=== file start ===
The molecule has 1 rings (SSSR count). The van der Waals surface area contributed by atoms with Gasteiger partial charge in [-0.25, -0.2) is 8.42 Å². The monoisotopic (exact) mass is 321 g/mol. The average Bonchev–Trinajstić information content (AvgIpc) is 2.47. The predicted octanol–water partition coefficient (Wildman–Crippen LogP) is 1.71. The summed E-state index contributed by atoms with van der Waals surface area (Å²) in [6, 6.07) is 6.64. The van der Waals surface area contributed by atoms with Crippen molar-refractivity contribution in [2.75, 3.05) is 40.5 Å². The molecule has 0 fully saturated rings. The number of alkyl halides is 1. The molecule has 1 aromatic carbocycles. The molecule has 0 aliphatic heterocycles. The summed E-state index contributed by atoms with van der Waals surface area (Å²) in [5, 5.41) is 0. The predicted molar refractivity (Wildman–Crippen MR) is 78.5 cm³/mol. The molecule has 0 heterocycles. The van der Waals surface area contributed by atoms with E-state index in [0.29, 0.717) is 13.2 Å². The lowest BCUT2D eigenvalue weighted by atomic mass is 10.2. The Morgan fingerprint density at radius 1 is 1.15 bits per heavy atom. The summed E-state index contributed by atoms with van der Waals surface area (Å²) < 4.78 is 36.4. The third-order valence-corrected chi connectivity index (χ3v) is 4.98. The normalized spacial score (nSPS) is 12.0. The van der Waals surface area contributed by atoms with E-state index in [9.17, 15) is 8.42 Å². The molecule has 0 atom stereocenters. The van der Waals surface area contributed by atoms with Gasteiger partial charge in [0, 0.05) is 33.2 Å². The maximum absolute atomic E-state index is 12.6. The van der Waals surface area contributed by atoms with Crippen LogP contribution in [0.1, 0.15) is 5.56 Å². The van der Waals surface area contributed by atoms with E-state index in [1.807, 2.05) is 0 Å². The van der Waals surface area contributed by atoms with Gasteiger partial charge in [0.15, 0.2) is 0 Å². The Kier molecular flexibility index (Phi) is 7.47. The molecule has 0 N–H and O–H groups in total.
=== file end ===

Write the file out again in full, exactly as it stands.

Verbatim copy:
The molecule has 1 rings (SSSR count). The van der Waals surface area contributed by atoms with Gasteiger partial charge in [-0.25, -0.2) is 8.42 Å². The monoisotopic (exact) mass is 321 g/mol. The average Bonchev–Trinajstić information content (AvgIpc) is 2.47. The predicted octanol–water partition coefficient (Wildman–Crippen LogP) is 1.71. The summed E-state index contributed by atoms with van der Waals surface area (Å²) in [6, 6.07) is 6.64. The van der Waals surface area contributed by atoms with Crippen molar-refractivity contribution in [2.75, 3.05) is 40.5 Å². The molecule has 0 fully saturated rings. The number of alkyl halides is 1. The molecule has 1 aromatic carbocycles. The molecule has 0 aliphatic heterocycles. The summed E-state index contributed by atoms with van der Waals surface area (Å²) in [5, 5.41) is 0. The predicted molar refractivity (Wildman–Crippen MR) is 78.5 cm³/mol. The molecule has 0 heterocycles. The van der Waals surface area contributed by atoms with E-state index in [0.29, 0.717) is 13.2 Å². The lowest BCUT2D eigenvalue weighted by atomic mass is 10.2. The Morgan fingerprint density at radius 1 is 1.15 bits per heavy atom. The summed E-state index contributed by atoms with van der Waals surface area (Å²) < 4.78 is 36.4. The third-order valence-corrected chi connectivity index (χ3v) is 4.98. The normalized spacial score (nSPS) is 12.0. The van der Waals surface area contributed by atoms with E-state index in [9.17, 15) is 8.42 Å². The molecule has 0 atom stereocenters. The van der Waals surface area contributed by atoms with Gasteiger partial charge in [0, 0.05) is 33.2 Å². The maximum absolute atomic E-state index is 12.6. The van der Waals surface area contributed by atoms with Crippen LogP contribution in [0.1, 0.15) is 5.56 Å². The van der Waals surface area contributed by atoms with E-state index in [1.807, 2.05) is 0 Å². The van der Waals surface area contributed by atoms with Gasteiger partial charge in [0.15, 0.2) is 0 Å². The Kier molecular flexibility index (Phi) is 7.47. The molecule has 0 N–H and O–H groups in total.